Healthy food was an essential part of my childhood. It wasn’t because we were trying to eat healthy…we just grew most of what we ate. As soon as it was safe from frost, all of our families planted gardens. We spent the spring, summer and fall preserving what we grew, both animal and vegetable. I didn’t realize how well we ate until we moved into a city and gardening was limited.
That doesn’t mean we stopped our healthy diet. It did mean we had to buy it, which can be expensive if you don’t know what to do. I also learned (the hard way) that some of the foods I grew up with can be turned into tasteless mush when made in a factory like setting. Here are some of the things I do to serve healthy meals without breaking the bank.
Whole Grains: If you have time, make it at home…it really is cheaper. That doesn’t mean it has to be expensive. Read the ingredient label of the various whole grain breads. If whole grain isn’t the first ingredient, put it back and try again. The bread may have a variety of grains, so calculate whether it is higher than any regular flour that might be added.
Rice is easier; many rice products come as brown rice. That means that the bran is still on it. Oats aren’t as easy. Quick oats doesn’t have the health benefits of something along the lines as steel cut oats. The fiber section of the nutrition label will let you know which to buy.
None of these have to be from a major brand. Some of the best whole grain products I’ve purchased have been store brand…and cheaper.
Chicken Breast:: You may run into some expense difficulties here if you don’t have the time to repackage something yourself and/or a place to freeze it. Usually I wait until there is a sale, and then I buy in bulk. Bone-in chicken breast is often the least expensive lean protein in the meat department. I save the bones and skin for making stock and freeze what I don’t need immediately. Ninety-nine cents a pound is a great value when you consider boneless is usually around three dollars…plus, I get the stock from the bones.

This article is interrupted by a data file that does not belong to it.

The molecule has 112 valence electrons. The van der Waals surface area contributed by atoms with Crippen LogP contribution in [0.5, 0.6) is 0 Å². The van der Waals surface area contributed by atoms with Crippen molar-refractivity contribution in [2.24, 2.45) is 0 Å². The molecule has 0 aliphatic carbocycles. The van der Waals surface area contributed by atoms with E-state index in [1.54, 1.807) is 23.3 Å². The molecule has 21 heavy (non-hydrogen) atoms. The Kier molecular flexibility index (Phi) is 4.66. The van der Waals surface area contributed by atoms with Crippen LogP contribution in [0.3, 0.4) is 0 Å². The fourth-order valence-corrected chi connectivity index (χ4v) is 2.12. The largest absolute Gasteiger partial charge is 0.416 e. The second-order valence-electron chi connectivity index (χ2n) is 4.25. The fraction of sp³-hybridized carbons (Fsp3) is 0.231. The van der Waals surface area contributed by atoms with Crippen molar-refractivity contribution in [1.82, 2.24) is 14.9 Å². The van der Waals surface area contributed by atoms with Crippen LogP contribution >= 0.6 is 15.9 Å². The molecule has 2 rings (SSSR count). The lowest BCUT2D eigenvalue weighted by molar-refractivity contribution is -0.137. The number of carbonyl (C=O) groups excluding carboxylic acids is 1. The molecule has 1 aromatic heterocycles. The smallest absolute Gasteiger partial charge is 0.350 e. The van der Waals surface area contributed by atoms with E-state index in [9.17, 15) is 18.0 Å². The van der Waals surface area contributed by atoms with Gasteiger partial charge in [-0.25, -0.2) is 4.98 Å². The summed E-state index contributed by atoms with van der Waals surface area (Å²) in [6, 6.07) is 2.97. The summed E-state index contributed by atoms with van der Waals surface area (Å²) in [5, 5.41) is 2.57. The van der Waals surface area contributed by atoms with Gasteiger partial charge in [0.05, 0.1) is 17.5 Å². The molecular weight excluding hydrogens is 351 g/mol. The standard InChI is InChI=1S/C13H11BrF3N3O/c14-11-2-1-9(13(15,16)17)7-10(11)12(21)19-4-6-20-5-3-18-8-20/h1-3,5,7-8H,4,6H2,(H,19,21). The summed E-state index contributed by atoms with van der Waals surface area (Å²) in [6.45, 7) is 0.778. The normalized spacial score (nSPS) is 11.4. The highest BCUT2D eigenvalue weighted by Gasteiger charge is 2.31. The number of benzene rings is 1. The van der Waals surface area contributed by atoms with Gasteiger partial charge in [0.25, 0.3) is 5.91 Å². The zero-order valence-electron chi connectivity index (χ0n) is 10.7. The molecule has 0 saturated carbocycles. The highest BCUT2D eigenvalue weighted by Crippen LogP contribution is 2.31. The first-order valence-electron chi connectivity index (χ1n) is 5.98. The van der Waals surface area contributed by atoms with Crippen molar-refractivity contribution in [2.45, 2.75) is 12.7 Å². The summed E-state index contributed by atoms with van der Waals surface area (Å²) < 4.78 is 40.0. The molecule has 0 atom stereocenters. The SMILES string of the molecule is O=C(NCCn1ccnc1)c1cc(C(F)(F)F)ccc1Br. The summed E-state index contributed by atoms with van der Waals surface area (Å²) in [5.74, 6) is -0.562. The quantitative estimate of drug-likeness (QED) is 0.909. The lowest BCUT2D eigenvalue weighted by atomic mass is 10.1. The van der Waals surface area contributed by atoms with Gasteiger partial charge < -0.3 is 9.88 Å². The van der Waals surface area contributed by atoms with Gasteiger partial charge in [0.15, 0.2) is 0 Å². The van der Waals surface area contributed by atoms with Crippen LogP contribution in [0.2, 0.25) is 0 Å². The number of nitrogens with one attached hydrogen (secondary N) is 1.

Beans: This could go in the lean protein section, but it deserves to be treated by itself. Canned beans are not all that expensive in money, but they are in other ways. If you read the sodium content of some brands, you may well wince. If you have to use them, you should drain and rinse them prior to eating them.
Personally, I prefer dried beans. They are far less expensive in both money and healthy content. If you have a pressure cooker, you can even get them done fairly quickly. It takes about an hour to cook them, even if they haven’t been soaked. You can also start seasoning them from the beginning. I usually add onions, tomatoes, garlic and chili powder in them.
Crushed Tomatoes: After considerable time reading nutrition labels, I finally found a product that is thick enough for use in a hurry and still have little to no sodium…canned crushed tomatoes. Like beans, you may need to check the labels to be sure those in your area are like the ones in mine.
The reason this is on here is that many cuisines have tomatoes as a base ingredient. Canned products are faster than homemade…if they are healthy. If they aren’t healthy, I do make it myself. Most tomato and pasta sauces are heavy on the sodium. Using the crushed canned tomatoes is a time saver and a healthy choice.
Olive Oil: Yes, olive oil is expensive, so it isn’t exactly on a dime. However, it is a healthy fat and some dishes require a little fat to come out right. Your body also needs you to eat fats in order to process some vitamins. Of the choices in a normal supermarket, olive oil is usually the best.
There are a lot of other tricks to eating a healthy diet on a dime. In a way, it’s kind of fun to look for them. Schedule a little extra time for the grocery run and see what you can find that is affordable in your area. It’s a win/win situation.